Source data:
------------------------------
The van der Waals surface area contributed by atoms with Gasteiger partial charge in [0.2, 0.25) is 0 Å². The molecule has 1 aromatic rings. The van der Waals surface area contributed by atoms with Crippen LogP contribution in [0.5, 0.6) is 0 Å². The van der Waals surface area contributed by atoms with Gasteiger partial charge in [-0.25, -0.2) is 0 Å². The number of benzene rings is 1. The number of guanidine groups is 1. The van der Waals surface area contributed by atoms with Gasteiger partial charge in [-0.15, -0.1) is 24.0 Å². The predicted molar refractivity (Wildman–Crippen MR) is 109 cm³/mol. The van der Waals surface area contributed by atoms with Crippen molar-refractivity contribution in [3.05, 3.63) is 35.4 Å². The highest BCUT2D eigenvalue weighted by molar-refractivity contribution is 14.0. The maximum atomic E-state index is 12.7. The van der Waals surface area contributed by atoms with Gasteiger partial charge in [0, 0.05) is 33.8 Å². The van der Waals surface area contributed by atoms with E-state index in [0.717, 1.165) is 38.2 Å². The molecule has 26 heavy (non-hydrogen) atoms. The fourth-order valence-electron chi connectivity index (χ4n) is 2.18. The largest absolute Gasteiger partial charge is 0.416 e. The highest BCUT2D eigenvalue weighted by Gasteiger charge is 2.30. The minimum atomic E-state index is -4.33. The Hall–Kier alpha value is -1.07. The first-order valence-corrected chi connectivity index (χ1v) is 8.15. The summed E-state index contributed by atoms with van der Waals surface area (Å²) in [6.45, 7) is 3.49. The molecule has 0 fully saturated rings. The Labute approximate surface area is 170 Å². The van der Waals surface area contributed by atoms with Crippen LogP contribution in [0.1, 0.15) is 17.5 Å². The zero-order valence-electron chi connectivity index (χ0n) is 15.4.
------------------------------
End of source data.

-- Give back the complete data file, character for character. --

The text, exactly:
The van der Waals surface area contributed by atoms with Gasteiger partial charge in [0.2, 0.25) is 0 Å². The molecule has 1 aromatic rings. The van der Waals surface area contributed by atoms with Crippen LogP contribution in [0.5, 0.6) is 0 Å². The van der Waals surface area contributed by atoms with Gasteiger partial charge in [-0.25, -0.2) is 0 Å². The number of benzene rings is 1. The number of guanidine groups is 1. The van der Waals surface area contributed by atoms with Gasteiger partial charge in [-0.15, -0.1) is 24.0 Å². The predicted molar refractivity (Wildman–Crippen MR) is 109 cm³/mol. The van der Waals surface area contributed by atoms with Crippen molar-refractivity contribution in [3.05, 3.63) is 35.4 Å². The highest BCUT2D eigenvalue weighted by molar-refractivity contribution is 14.0. The maximum atomic E-state index is 12.7. The van der Waals surface area contributed by atoms with Gasteiger partial charge in [0, 0.05) is 33.8 Å². The van der Waals surface area contributed by atoms with E-state index in [0.717, 1.165) is 38.2 Å². The molecule has 26 heavy (non-hydrogen) atoms. The fourth-order valence-electron chi connectivity index (χ4n) is 2.18. The largest absolute Gasteiger partial charge is 0.416 e. The highest BCUT2D eigenvalue weighted by Gasteiger charge is 2.30. The minimum atomic E-state index is -4.33. The Hall–Kier alpha value is -1.07. The first-order valence-corrected chi connectivity index (χ1v) is 8.15. The summed E-state index contributed by atoms with van der Waals surface area (Å²) in [6.45, 7) is 3.49. The molecule has 0 fully saturated rings. The Labute approximate surface area is 170 Å². The van der Waals surface area contributed by atoms with Crippen LogP contribution in [0.1, 0.15) is 17.5 Å². The zero-order valence-electron chi connectivity index (χ0n) is 15.4.